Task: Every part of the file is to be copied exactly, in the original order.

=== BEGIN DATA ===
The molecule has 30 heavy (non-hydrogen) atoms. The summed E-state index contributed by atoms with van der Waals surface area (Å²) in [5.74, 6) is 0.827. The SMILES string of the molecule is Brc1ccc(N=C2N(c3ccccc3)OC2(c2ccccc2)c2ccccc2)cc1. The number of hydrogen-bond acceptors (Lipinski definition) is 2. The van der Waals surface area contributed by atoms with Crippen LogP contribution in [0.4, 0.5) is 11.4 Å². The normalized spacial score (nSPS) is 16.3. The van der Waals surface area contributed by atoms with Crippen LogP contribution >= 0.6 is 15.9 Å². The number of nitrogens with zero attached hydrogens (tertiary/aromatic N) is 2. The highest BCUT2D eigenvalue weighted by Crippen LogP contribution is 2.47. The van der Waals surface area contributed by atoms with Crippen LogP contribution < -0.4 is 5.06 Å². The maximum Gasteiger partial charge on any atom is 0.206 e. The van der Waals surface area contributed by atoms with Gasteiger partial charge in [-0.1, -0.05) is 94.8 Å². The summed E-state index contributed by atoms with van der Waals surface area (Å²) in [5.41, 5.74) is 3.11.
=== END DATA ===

The molecule has 30 heavy (non-hydrogen) atoms. The summed E-state index contributed by atoms with van der Waals surface area (Å²) in [5.74, 6) is 0.827. The SMILES string of the molecule is Brc1ccc(N=C2N(c3ccccc3)OC2(c2ccccc2)c2ccccc2)cc1. The number of hydrogen-bond acceptors (Lipinski definition) is 2. The van der Waals surface area contributed by atoms with Crippen LogP contribution in [0.4, 0.5) is 11.4 Å². The normalized spacial score (nSPS) is 16.3. The van der Waals surface area contributed by atoms with Crippen LogP contribution >= 0.6 is 15.9 Å². The number of nitrogens with zero attached hydrogens (tertiary/aromatic N) is 2. The highest BCUT2D eigenvalue weighted by Crippen LogP contribution is 2.47. The van der Waals surface area contributed by atoms with Crippen LogP contribution < -0.4 is 5.06 Å². The maximum Gasteiger partial charge on any atom is 0.206 e. The van der Waals surface area contributed by atoms with Gasteiger partial charge in [-0.1, -0.05) is 94.8 Å². The summed E-state index contributed by atoms with van der Waals surface area (Å²) in [5.41, 5.74) is 3.11.